Olson by a whisker

In a surprising reversal of fortune, before relinquishing control of the Senate, Republicans force a vote on the controversial solicitor general -- and win.

Published May 25, 2001 11:33PM (EDT)

As the clock on solicitor general nominee Ted Olson wound down, Republicans took a bold final shot, and Democrats, perhaps already satisfied knowing that they would soon be the new majority party in the Senate, made only a token effort to block it, and Olson won by a 51-47 vote.

While it might have looked like the Democrats were firmly opposed to Olson's nomination, the party, according a senior Democratic staffer close to the proceedings, could not recruit the requisite number of 41 to support a filibuster to hold up the Olson nomination. So when the roll call finally came, only two Democrats (Sen. Zell Miller, D-Ga., and Sen. Ben Nelson, D- Neb.) voted for Olson, but the other 47 who voted against him already knew he was a sure thing.

Olson's success was a remarkable reversal of fortune. When word spread earlier in the week that Sen. Jim Jeffords, R-Vt., would be abandoning the GOP to become an independent, it slowly became clear that the Democrats would win control of the Senate, and Olson's chances began to look grim. Sen. Joe Biden, D-Del., predicted Wednesday that, under Democratic Senate rule, "Ted Olson will be practicing law, making a lot of money" in the private sector.

By Thursday morning, Margaret Aitken, Biden's press secretary, tried to soften her boss's earlier statement. "I don't think it's really clear yet how it's going to shake out," she said. "I think it is too early to speculate about that."

Actually, it was already too late.

In less extraordinary times, Olson's nomination would already have been long dead. On May 18, the Senate Judiciary Committee split 9-9 over Olson, with Democrats still loudly questioning his answers under questioning about his ties to the Arkansas Project, the anti-Clinton scandal-hunt run through the American Spectator and funded by Richard Mellon Scaife during the mid-1990s. In ordinary times, a tie vote is a losing vote in the Senate. But the Republicans and Democrats in the evenly split Senate had agreed in December to allow Senate Majority Leader Trent Lott, R-Miss., to break such deadlocks by filing a "discharge motion."

Lott did that last week, so Olson's nomination could've been moved to the floor any time after that. But committee Republicans, in deference to continued Democratic complaints and possibly in fear of a filibuster, allowed the minority members to continue probing Olson.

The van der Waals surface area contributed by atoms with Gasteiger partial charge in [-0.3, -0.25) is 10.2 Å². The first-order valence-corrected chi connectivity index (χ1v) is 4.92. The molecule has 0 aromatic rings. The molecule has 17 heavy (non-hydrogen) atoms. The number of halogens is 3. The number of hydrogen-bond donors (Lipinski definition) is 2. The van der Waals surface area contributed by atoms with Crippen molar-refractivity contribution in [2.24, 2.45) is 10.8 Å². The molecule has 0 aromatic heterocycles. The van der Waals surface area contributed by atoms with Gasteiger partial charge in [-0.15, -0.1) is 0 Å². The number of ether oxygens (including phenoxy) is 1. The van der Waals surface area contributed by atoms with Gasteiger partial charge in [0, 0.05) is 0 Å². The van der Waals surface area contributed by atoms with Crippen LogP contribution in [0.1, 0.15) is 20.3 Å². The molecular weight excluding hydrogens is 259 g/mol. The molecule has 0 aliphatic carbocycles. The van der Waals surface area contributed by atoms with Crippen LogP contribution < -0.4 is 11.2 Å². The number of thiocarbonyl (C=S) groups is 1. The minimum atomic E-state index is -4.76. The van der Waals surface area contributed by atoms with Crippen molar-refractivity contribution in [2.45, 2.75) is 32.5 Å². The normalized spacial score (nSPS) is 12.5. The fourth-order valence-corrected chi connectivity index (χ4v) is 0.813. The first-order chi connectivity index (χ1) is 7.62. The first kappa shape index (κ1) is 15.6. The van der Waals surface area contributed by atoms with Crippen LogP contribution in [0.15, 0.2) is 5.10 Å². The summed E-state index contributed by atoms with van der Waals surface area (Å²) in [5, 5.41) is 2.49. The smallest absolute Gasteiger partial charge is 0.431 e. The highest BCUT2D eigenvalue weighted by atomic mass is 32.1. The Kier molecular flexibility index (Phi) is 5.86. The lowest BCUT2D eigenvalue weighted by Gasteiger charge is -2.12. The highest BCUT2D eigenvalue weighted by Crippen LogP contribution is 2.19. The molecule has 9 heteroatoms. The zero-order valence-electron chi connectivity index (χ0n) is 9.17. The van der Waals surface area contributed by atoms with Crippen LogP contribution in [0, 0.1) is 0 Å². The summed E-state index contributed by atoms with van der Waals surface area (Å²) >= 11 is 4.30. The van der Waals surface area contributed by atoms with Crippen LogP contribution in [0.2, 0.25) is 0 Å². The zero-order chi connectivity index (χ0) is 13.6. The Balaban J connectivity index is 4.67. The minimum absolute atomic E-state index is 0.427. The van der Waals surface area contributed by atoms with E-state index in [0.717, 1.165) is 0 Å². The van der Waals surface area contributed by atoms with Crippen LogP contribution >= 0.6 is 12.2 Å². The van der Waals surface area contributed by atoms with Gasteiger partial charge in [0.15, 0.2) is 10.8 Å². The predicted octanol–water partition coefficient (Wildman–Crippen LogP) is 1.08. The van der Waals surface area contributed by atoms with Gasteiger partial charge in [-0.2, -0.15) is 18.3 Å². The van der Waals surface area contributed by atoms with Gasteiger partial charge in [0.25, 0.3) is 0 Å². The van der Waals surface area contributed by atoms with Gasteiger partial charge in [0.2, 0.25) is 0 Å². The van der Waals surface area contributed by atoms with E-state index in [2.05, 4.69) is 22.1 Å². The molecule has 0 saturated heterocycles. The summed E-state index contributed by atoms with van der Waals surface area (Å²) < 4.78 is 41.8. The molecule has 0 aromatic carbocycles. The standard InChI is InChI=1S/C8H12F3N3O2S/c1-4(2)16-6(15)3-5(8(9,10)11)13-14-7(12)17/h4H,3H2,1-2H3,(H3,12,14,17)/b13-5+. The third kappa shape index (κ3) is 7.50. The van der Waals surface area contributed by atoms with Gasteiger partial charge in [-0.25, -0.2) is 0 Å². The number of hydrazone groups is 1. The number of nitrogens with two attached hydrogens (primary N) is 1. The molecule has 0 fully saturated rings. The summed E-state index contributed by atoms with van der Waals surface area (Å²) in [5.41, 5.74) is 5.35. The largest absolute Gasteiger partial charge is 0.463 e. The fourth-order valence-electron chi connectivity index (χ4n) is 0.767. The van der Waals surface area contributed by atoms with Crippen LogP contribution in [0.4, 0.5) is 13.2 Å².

But when it became clear that the Democrats would assume control of the Senate, Lott set the Olson vote, frustrating opponents, including a prime target of the Arkansas Project. "It strikes me as a desperate measure," New York Democratic Sen. Hillary Rodham Clinton told reporters, accusing the GOP of "try[ing] to jam this through while they still control the floor."

For Clinton, this nomination was personal. While Republicans publicly accused Democrats of opposing Olson purely for his role in successfully representing George W. Bush before the Supreme Court in the decision that effectively awarded Bush the presidency, they shied away from the virulent role the Spectator -- and Olson -- played during the 1990s as a critic of the Clintons. Olson himself, writing under a pseudonym, coauthored an outlandish article outlining the possible crimes that had been committed by President Clinton and Hillary Clinton and how stiff the penalties might be for those crimes. His wife, former federal prosecutor and conservative cable-TV pundit Barbara Olson wrote "Hell to Pay," the bible of anti-Hillary books among the far right, in which she described the former first lady as a woman "who has gone to the brink of criminality to amass wealth and power."

Clinton made an appearance before reporters to attack Olson, a man she said didn't "meet the standards that we should expect from somebody nominated for solicitor general."

But as the day wore on, even Leahy's office began to downplay the need to continue with a probe. "The bipartisan inquiry has gone on all week," said Leahy's press secretary, David Carle, when asked if the vote would cut off the probe prematurely. As for whether all Leahy's questions about Olson had been answered, a flustered Carle replied, "Yes."